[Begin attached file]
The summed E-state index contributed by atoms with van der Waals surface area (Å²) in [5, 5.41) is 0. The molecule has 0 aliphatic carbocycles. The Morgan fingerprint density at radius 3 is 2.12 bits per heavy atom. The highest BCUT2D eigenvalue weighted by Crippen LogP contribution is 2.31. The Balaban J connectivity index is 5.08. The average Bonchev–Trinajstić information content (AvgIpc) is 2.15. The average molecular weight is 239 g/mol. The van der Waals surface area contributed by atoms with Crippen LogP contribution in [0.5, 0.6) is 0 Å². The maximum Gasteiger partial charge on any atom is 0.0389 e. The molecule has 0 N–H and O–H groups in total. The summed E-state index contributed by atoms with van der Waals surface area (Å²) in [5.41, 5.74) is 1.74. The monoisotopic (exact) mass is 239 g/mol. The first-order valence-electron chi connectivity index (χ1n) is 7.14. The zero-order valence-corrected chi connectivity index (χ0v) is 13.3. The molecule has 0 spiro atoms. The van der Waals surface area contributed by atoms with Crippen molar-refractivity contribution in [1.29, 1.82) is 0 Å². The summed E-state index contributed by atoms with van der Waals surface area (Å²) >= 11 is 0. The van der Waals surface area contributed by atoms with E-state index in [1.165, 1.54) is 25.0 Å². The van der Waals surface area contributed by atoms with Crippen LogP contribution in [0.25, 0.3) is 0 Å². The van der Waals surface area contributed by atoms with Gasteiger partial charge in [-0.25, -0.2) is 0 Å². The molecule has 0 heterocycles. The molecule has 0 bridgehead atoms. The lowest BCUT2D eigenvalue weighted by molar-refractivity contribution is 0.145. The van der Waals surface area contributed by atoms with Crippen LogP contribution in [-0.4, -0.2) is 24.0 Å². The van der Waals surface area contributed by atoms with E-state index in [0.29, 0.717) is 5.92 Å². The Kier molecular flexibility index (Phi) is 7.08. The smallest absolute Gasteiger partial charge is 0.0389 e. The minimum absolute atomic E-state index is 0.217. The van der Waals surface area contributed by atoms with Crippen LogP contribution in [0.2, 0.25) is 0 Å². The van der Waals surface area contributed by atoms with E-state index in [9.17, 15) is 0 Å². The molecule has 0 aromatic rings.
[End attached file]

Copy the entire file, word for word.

The summed E-state index contributed by atoms with van der Waals surface area (Å²) in [5, 5.41) is 0. The molecule has 0 aliphatic carbocycles. The Morgan fingerprint density at radius 3 is 2.12 bits per heavy atom. The highest BCUT2D eigenvalue weighted by Crippen LogP contribution is 2.31. The Balaban J connectivity index is 5.08. The average Bonchev–Trinajstić information content (AvgIpc) is 2.15. The average molecular weight is 239 g/mol. The van der Waals surface area contributed by atoms with Crippen LogP contribution in [0.5, 0.6) is 0 Å². The maximum Gasteiger partial charge on any atom is 0.0389 e. The molecule has 0 N–H and O–H groups in total. The summed E-state index contributed by atoms with van der Waals surface area (Å²) in [5.41, 5.74) is 1.74. The monoisotopic (exact) mass is 239 g/mol. The first-order valence-electron chi connectivity index (χ1n) is 7.14. The zero-order valence-corrected chi connectivity index (χ0v) is 13.3. The molecule has 0 spiro atoms. The van der Waals surface area contributed by atoms with Crippen molar-refractivity contribution in [1.29, 1.82) is 0 Å². The summed E-state index contributed by atoms with van der Waals surface area (Å²) >= 11 is 0. The van der Waals surface area contributed by atoms with E-state index in [1.165, 1.54) is 25.0 Å². The van der Waals surface area contributed by atoms with Crippen LogP contribution in [0.25, 0.3) is 0 Å². The van der Waals surface area contributed by atoms with Gasteiger partial charge in [-0.25, -0.2) is 0 Å². The molecule has 0 heterocycles. The molecule has 0 bridgehead atoms. The lowest BCUT2D eigenvalue weighted by molar-refractivity contribution is 0.145. The van der Waals surface area contributed by atoms with Crippen LogP contribution in [-0.4, -0.2) is 24.0 Å². The van der Waals surface area contributed by atoms with E-state index in [0.29, 0.717) is 5.92 Å². The Kier molecular flexibility index (Phi) is 7.08. The smallest absolute Gasteiger partial charge is 0.0389 e. The minimum absolute atomic E-state index is 0.217. The van der Waals surface area contributed by atoms with Crippen LogP contribution in [0.2, 0.25) is 0 Å². The van der Waals surface area contributed by atoms with E-state index in [9.17, 15) is 0 Å². The molecule has 0 aromatic rings.